Active Regeneration requires the addition of heat to the exhaust to increase the temperature of the soot to the point at which it will oxidize in the presence of excess oxygen in the exhaust. The combustion of soot in oxygen typically requires temperatures above 550 °C (1,000 °F). Since these high temperatures generally fo not occur during normal engine operation, a number of strategies are used to actively increase the exhaust temperature . Active regeneration systems may include the use of a diesel burner to directly heat the exhaust entering the DPF or the use of a diesel oxidation catalyst (DOC) to oxidize diesel fuel over the catalyst as a means for increasing the DPF temperature. Use of the DOC also requires excess diesel fuel in the exhaust, which may be accomplished through a fuel injector (hydrocarbon doser) mounted in the exhaust upstream of the DOC, or through late in-cylinder post injection strategies. Other forms of active regeneration include the use of electrical heating elements, microwaves, or plasma burners.
The use of a DOC in combination with some form of exhaust fuel dosing is the most common active regeneration strategy currently used for on- and off-highway applications. The duration of an active regeneration event generally ranges from 20 to 30 minutes on average, under normal operating conditions. In some cases, such as severe DPF soot plugging, a parked regeneration may be required, which can last up to several hours to slowly burn off the soot under more controlled conditions. Regardless of the specific strategy, active regenerations always require additional energy input (additional fuel) to heat the exhaust and the DPF to the required temperature.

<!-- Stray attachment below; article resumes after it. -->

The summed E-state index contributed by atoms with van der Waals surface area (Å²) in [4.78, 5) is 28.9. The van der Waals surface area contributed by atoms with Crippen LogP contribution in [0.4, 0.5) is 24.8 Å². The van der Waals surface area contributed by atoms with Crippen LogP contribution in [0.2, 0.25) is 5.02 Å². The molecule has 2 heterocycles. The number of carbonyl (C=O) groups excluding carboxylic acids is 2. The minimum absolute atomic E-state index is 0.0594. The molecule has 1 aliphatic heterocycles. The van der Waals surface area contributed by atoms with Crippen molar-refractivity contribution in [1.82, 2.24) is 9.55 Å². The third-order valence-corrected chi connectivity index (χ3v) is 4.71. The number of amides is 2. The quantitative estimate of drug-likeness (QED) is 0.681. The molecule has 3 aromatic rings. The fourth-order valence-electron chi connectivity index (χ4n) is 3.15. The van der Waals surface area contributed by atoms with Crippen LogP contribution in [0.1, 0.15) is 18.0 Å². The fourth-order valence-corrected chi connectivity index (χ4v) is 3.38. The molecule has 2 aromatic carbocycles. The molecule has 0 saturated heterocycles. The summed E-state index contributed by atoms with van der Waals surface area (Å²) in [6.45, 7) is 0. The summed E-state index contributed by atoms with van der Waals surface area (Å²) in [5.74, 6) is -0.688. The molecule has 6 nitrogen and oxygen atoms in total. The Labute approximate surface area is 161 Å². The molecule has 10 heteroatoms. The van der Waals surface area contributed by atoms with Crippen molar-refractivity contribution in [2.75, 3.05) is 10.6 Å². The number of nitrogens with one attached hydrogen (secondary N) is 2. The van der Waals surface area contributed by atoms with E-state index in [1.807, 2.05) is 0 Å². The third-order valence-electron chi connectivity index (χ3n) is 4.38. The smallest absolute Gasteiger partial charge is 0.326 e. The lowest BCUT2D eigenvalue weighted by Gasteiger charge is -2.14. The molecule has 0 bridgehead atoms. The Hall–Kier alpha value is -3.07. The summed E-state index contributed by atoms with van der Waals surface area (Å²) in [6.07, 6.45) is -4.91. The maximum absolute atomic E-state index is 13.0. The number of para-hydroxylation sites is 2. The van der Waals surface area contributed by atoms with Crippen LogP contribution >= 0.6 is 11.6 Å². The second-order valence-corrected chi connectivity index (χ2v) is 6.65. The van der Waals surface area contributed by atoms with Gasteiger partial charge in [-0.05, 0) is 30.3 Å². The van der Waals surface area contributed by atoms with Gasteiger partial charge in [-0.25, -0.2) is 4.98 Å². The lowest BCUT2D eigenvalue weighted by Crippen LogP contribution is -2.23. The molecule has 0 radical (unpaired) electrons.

Passive Regeneration, as the name implies, does not require additional energy to carry out the regeneration process. Instead, this strategy relies on the oxidation of soot in the presence of NO2, which can occur at much lower temperatures in the range of 250 °C to 400 °C (480 °F to 750 °F). A catalyst is used to convert NO present in the exhaust to NO2. These catalysts require the use of precious metals to facilitate the reaction, platinum (Pt), in particular, which adds additional cost to the system. In some cases the catalyst coating is applied directly to the DPF, as with a catalyzed DPF (C-DPF), or an upstream oxidation catalyst (DOC) may also be used . Many commercial systems utilize a combination of a DOC and C-DPF. Use of the catalysts allows NO2 to be produced and soot to be oxidized at temperatures which occur during normal engine or vehicle operation.